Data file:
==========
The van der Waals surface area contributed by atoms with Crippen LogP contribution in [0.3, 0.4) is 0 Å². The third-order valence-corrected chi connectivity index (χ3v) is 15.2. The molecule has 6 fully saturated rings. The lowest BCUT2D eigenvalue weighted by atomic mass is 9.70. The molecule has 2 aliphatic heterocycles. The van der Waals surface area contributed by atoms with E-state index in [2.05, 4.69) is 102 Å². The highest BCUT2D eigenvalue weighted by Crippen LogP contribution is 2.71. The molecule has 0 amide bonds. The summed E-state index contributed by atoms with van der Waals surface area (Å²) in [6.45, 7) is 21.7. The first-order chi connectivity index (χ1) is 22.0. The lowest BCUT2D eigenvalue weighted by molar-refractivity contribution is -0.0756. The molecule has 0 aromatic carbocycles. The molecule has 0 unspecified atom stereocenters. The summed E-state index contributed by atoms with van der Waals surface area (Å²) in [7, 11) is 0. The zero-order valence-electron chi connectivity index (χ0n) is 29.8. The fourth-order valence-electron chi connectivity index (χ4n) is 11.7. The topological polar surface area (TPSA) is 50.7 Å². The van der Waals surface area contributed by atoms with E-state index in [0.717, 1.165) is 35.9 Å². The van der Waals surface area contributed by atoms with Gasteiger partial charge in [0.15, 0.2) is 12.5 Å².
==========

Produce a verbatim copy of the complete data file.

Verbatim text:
The van der Waals surface area contributed by atoms with Crippen LogP contribution in [0.3, 0.4) is 0 Å². The third-order valence-corrected chi connectivity index (χ3v) is 15.2. The molecule has 6 fully saturated rings. The lowest BCUT2D eigenvalue weighted by atomic mass is 9.70. The molecule has 2 aliphatic heterocycles. The van der Waals surface area contributed by atoms with E-state index in [2.05, 4.69) is 102 Å². The highest BCUT2D eigenvalue weighted by Crippen LogP contribution is 2.71. The molecule has 0 amide bonds. The summed E-state index contributed by atoms with van der Waals surface area (Å²) in [6.45, 7) is 21.7. The first-order chi connectivity index (χ1) is 22.0. The lowest BCUT2D eigenvalue weighted by molar-refractivity contribution is -0.0756. The molecule has 0 aromatic carbocycles. The molecule has 0 unspecified atom stereocenters. The summed E-state index contributed by atoms with van der Waals surface area (Å²) in [7, 11) is 0. The zero-order valence-electron chi connectivity index (χ0n) is 29.8. The fourth-order valence-electron chi connectivity index (χ4n) is 11.7. The topological polar surface area (TPSA) is 50.7 Å². The van der Waals surface area contributed by atoms with E-state index in [0.717, 1.165) is 35.9 Å². The van der Waals surface area contributed by atoms with Gasteiger partial charge in [0.15, 0.2) is 12.5 Å².